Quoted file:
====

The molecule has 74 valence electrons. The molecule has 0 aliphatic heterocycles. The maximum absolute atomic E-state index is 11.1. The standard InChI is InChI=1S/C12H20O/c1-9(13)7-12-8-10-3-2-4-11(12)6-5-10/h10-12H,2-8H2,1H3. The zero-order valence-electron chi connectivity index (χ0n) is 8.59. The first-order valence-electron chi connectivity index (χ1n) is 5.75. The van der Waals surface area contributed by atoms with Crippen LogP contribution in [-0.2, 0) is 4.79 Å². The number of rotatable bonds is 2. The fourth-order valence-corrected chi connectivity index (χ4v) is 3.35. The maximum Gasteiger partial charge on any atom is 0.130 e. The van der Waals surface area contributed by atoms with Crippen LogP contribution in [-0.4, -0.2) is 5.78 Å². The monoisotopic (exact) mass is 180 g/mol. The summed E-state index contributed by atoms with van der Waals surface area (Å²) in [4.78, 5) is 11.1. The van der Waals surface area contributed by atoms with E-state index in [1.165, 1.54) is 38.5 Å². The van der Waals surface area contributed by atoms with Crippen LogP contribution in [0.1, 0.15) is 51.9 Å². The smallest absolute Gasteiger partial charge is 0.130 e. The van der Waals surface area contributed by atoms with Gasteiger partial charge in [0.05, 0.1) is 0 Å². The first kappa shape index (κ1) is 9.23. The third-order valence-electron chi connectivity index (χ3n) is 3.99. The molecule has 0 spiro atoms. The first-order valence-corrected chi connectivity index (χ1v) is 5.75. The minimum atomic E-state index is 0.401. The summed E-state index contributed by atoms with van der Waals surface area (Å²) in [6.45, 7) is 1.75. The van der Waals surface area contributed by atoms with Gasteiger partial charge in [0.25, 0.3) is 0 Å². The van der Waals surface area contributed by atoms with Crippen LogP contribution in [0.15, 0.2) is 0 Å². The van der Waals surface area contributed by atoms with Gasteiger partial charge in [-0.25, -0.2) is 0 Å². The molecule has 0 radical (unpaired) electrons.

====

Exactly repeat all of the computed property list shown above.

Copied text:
The molecule has 74 valence electrons. The molecule has 0 aliphatic heterocycles. The maximum absolute atomic E-state index is 11.1. The standard InChI is InChI=1S/C12H20O/c1-9(13)7-12-8-10-3-2-4-11(12)6-5-10/h10-12H,2-8H2,1H3. The zero-order valence-electron chi connectivity index (χ0n) is 8.59. The first-order valence-electron chi connectivity index (χ1n) is 5.75. The van der Waals surface area contributed by atoms with Crippen LogP contribution in [-0.2, 0) is 4.79 Å². The number of rotatable bonds is 2. The fourth-order valence-corrected chi connectivity index (χ4v) is 3.35. The maximum Gasteiger partial charge on any atom is 0.130 e. The van der Waals surface area contributed by atoms with Crippen LogP contribution in [-0.4, -0.2) is 5.78 Å². The monoisotopic (exact) mass is 180 g/mol. The summed E-state index contributed by atoms with van der Waals surface area (Å²) in [4.78, 5) is 11.1. The van der Waals surface area contributed by atoms with E-state index in [1.165, 1.54) is 38.5 Å². The van der Waals surface area contributed by atoms with Crippen LogP contribution in [0.1, 0.15) is 51.9 Å². The smallest absolute Gasteiger partial charge is 0.130 e. The van der Waals surface area contributed by atoms with Gasteiger partial charge in [0.05, 0.1) is 0 Å². The first kappa shape index (κ1) is 9.23. The third-order valence-electron chi connectivity index (χ3n) is 3.99. The molecule has 0 spiro atoms. The first-order valence-corrected chi connectivity index (χ1v) is 5.75. The minimum atomic E-state index is 0.401. The summed E-state index contributed by atoms with van der Waals surface area (Å²) in [6.45, 7) is 1.75. The van der Waals surface area contributed by atoms with Gasteiger partial charge in [0.25, 0.3) is 0 Å². The van der Waals surface area contributed by atoms with Crippen LogP contribution in [0.15, 0.2) is 0 Å². The van der Waals surface area contributed by atoms with Gasteiger partial charge in [-0.25, -0.2) is 0 Å². The molecule has 0 radical (unpaired) electrons.